Feasibility of Controls
  • Audit Considerations
  • Cost-Benefit Considerations
    • Determine Specific Computer Resources Subject to Control
    • Determine all Potential Threats to the company’s Computer System
    • Assess the Relevant Risks to which the firm is exposed
    • Measure the Extent of each Relevant Risk exposure in dollar terms
    • Multiply the Estimated Effect of each Relevant Risk Exposure by the Estimated Frequency of Occurrence over a Reasonable Period, such as a year
    • Compute the Cost of Installing and Maintaining a Control that is to Counter each Relevant Risk Exposure
    • Compare the Benefits against the Costs of Each Control
legislation
Legislation
  • The Foreign Corrupt Practices Act of 1977
  • Of the Federal Legislation governing the use of computers, The Computer Fraud and Abuse Act of 1984 (amended in 1986)is perhaps the most important
    • This act makes it a federal crime to intentionally access a computer for such purposes as: (1) obtaining top-secret military information, personal, financial or credit information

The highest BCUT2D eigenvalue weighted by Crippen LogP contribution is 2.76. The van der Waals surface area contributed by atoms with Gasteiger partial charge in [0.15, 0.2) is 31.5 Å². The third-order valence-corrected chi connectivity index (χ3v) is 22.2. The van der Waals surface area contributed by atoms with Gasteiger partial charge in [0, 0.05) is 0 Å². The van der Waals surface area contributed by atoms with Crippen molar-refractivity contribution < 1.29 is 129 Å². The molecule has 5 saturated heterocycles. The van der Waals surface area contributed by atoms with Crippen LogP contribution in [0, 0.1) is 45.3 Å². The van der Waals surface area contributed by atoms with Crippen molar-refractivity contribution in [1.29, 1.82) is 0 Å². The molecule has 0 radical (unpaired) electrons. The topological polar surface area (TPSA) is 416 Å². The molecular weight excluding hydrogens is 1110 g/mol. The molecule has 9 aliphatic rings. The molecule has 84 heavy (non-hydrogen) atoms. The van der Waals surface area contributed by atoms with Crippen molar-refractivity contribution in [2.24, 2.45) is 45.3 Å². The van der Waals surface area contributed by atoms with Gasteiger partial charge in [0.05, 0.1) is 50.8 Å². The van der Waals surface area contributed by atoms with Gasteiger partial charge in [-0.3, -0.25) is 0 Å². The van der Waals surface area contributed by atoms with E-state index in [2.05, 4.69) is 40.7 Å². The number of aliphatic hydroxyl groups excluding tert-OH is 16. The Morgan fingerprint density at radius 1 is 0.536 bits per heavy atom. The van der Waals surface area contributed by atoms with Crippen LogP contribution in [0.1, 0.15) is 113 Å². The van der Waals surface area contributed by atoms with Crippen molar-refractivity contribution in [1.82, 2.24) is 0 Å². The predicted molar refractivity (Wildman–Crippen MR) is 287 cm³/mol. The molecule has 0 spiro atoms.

• (2) committing a fraud
    • (3) altering or destroying federal information
methods for thwarting computer abuse
Methods for Thwarting Computer Abuse
  • Enlist top-management support so that awareness of computer abuse will filter down through management ranks.
  • Implement and enforce control procedures.
  • Increase employee awareness in the seriousness of computer abuse, the amount of costs, and the disruption it creates.
  • Establish a code of conduct.
  • Be aware of the common characteristics of most computer abusers.
methods for thwarting computer abuse29
Methods for Thwarting Computer Abuse
  • Recognize the symptoms of computer abuse such as:
    • behavioral or lifestyle changes in an employee
    • accounting irregularities such as forged, altered or destroyed input documents or suspicious accounting adjustments